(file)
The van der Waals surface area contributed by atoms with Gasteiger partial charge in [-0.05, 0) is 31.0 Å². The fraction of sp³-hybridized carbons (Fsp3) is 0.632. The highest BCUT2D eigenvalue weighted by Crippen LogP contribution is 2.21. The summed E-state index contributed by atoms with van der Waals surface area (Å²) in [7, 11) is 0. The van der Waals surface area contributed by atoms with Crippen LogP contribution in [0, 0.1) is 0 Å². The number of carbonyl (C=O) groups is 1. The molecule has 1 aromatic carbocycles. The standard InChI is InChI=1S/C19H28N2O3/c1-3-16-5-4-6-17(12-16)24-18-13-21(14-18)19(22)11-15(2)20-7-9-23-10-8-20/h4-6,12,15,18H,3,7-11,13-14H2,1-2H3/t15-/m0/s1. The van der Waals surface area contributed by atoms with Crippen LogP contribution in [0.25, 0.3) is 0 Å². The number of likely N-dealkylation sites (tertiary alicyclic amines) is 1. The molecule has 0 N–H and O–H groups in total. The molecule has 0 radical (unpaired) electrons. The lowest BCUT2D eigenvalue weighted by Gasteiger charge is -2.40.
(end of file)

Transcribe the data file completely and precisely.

The van der Waals surface area contributed by atoms with Gasteiger partial charge in [-0.05, 0) is 31.0 Å². The fraction of sp³-hybridized carbons (Fsp3) is 0.632. The highest BCUT2D eigenvalue weighted by Crippen LogP contribution is 2.21. The summed E-state index contributed by atoms with van der Waals surface area (Å²) in [7, 11) is 0. The van der Waals surface area contributed by atoms with Crippen LogP contribution in [0, 0.1) is 0 Å². The number of carbonyl (C=O) groups is 1. The molecule has 1 aromatic carbocycles. The standard InChI is InChI=1S/C19H28N2O3/c1-3-16-5-4-6-17(12-16)24-18-13-21(14-18)19(22)11-15(2)20-7-9-23-10-8-20/h4-6,12,15,18H,3,7-11,13-14H2,1-2H3/t15-/m0/s1. The van der Waals surface area contributed by atoms with Crippen LogP contribution in [0.25, 0.3) is 0 Å². The number of likely N-dealkylation sites (tertiary alicyclic amines) is 1. The molecule has 0 N–H and O–H groups in total. The molecule has 0 radical (unpaired) electrons. The lowest BCUT2D eigenvalue weighted by Gasteiger charge is -2.40.